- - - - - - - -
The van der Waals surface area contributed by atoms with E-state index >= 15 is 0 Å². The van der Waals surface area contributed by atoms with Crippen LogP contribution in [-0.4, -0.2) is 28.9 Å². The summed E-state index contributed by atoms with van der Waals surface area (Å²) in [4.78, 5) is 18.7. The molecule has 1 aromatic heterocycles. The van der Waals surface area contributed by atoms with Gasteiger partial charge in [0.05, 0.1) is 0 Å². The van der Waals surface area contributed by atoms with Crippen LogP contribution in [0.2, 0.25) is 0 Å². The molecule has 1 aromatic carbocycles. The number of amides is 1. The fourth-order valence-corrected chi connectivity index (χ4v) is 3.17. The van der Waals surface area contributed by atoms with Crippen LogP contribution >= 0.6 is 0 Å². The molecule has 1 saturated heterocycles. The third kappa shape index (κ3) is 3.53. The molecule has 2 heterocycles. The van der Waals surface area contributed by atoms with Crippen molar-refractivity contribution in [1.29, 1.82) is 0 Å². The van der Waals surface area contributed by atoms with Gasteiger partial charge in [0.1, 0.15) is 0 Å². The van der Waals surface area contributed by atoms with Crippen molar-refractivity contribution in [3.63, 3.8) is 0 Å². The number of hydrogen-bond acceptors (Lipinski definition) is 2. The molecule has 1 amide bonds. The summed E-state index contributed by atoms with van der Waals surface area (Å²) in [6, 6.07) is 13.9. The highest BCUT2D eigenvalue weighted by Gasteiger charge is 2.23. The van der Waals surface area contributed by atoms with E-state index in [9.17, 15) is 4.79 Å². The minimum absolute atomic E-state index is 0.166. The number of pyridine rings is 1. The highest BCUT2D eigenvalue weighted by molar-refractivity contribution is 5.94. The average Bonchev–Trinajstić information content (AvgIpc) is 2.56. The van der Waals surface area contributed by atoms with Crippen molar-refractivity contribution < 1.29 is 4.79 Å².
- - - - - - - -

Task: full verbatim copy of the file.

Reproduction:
The van der Waals surface area contributed by atoms with E-state index >= 15 is 0 Å². The van der Waals surface area contributed by atoms with Crippen LogP contribution in [-0.4, -0.2) is 28.9 Å². The summed E-state index contributed by atoms with van der Waals surface area (Å²) in [4.78, 5) is 18.7. The molecule has 1 aromatic heterocycles. The van der Waals surface area contributed by atoms with Gasteiger partial charge in [0.05, 0.1) is 0 Å². The van der Waals surface area contributed by atoms with Crippen LogP contribution in [0.2, 0.25) is 0 Å². The molecule has 1 aromatic carbocycles. The number of amides is 1. The fourth-order valence-corrected chi connectivity index (χ4v) is 3.17. The van der Waals surface area contributed by atoms with Crippen LogP contribution >= 0.6 is 0 Å². The molecule has 1 saturated heterocycles. The third kappa shape index (κ3) is 3.53. The molecule has 2 heterocycles. The van der Waals surface area contributed by atoms with Crippen molar-refractivity contribution in [1.29, 1.82) is 0 Å². The van der Waals surface area contributed by atoms with Gasteiger partial charge in [0.1, 0.15) is 0 Å². The van der Waals surface area contributed by atoms with Crippen molar-refractivity contribution in [3.63, 3.8) is 0 Å². The number of hydrogen-bond acceptors (Lipinski definition) is 2. The molecule has 1 amide bonds. The summed E-state index contributed by atoms with van der Waals surface area (Å²) in [6, 6.07) is 13.9. The highest BCUT2D eigenvalue weighted by Gasteiger charge is 2.23. The van der Waals surface area contributed by atoms with E-state index in [9.17, 15) is 4.79 Å². The minimum absolute atomic E-state index is 0.166. The number of pyridine rings is 1. The highest BCUT2D eigenvalue weighted by molar-refractivity contribution is 5.94. The average Bonchev–Trinajstić information content (AvgIpc) is 2.56. The van der Waals surface area contributed by atoms with Crippen molar-refractivity contribution < 1.29 is 4.79 Å².